Ontario's multimillion-dollar efforts to improve access to physicians have largely been successful, but there is troubling new evidence that the poorest and sickest citizens in the province have not benefited from the investments.
Reeling from ever-growing waits in emergency rooms, doctors refusing to accept new patients and the reluctance of new medical-school graduates to become family physicians, Ontario introduced two new payment methods for doctors early this decade: In 2001, it started Family Health Networks, a capitation model in which doctors are essentially paid a flat rate per patient annually; in 2003, the province followed up with Family Health Groups, an enhanced fee-for-service model, so that in addition to a set fee per medical act, doctors could collect extra payments for working nights and doing prevention work.
Largely as a result of those changes, about 500,000 more Ontarians now have a family doctor, though there are still shortages in the province. Approximately 850,000 residents are without a family doctor.
But new research, published in today's edition of the Canadian Medical Association Journal, found that the new patients are, on average, healthier and wealthier.
"When you put resources into a system and you don't regulate how they are used, those who are better-off are best able to take advantage," said Dr. Rick Glazier, a scientist at the Toronto-based Institute for Clinical Evaluative Sciences, and the lead author.
The research shows that both Family Health Networks and Family Health Groups attracted a healthier, more well-to-do clientele, though such patients were even more prominent in the capitation system.
The practices of the physicians who were paid a set fee per patient were characterized by patients with fewer chronic health conditions and who were more likely to have had a previous family doctor. Doctors also provided significantly less after-hours care and their patients were more likely to visit emergency rooms.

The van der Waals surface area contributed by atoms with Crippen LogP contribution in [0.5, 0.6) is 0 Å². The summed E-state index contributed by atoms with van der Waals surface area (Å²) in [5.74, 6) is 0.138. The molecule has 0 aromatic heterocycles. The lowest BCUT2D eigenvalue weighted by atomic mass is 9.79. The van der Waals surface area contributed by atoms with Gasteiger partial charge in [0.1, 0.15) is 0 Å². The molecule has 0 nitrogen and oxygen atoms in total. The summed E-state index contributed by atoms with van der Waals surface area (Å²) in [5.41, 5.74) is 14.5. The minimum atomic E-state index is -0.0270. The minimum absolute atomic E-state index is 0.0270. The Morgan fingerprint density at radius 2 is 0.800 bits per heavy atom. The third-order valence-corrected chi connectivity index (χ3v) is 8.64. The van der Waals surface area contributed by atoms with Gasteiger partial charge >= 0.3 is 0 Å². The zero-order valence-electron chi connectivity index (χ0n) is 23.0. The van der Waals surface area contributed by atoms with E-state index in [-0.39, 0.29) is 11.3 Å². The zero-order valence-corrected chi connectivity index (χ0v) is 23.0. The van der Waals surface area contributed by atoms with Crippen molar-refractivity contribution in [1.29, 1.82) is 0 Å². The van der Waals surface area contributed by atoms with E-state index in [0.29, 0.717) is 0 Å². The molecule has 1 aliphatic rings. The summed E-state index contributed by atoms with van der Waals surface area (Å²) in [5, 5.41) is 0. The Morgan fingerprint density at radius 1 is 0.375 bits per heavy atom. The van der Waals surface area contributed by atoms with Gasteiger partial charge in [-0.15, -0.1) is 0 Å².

Dr. Glazier stressed, however, that these characteristics already seemed to be present among the physicians that enrolled in the capitation model and they simply adopted the payment model that was most advantageous to their way of doing business. In the past decade, Ontario has gone from a province where virtually all doctors were paid on a straight fee-for-service basis to one where the methods for reimbursing physicians under the Ontario Health Insurance Plan are varied and more complex.
Dr. Glazier, who is also a researcher at the Centre for Research on Inner City Health at St. Michael's Hospital in Toronto, described these changes - which are largely invisible to the public - as one of the biggest public-policy experiments in the country, if not the world.
"It's a change, an investment, that has definitely paid off," he said, but added that adjustments are required to ensure that people with chronic health conditions or those who are socially disadvantaged (both groups that tend to require more time-consuming care) are not left out in the cold.
Dr. Glazier said that in countries where capitation models are widely used, such as in Britain and the United States, doctors are paid more to care for those with chronic illnesses and the poor, and those incentives work.
Currently, there are about five million people cared for by physicians under enhanced fee-for-service models, about 2.5 million under capitation models, some 250,000 who go to community health clinics where doctors are salaried, and a small number belong to groups with alternate payment plans. The balance of residents have doctors who bill OHIP under regular fee-for-service, or they don't have a regular physician and go to walk-in clinics or emergency rooms.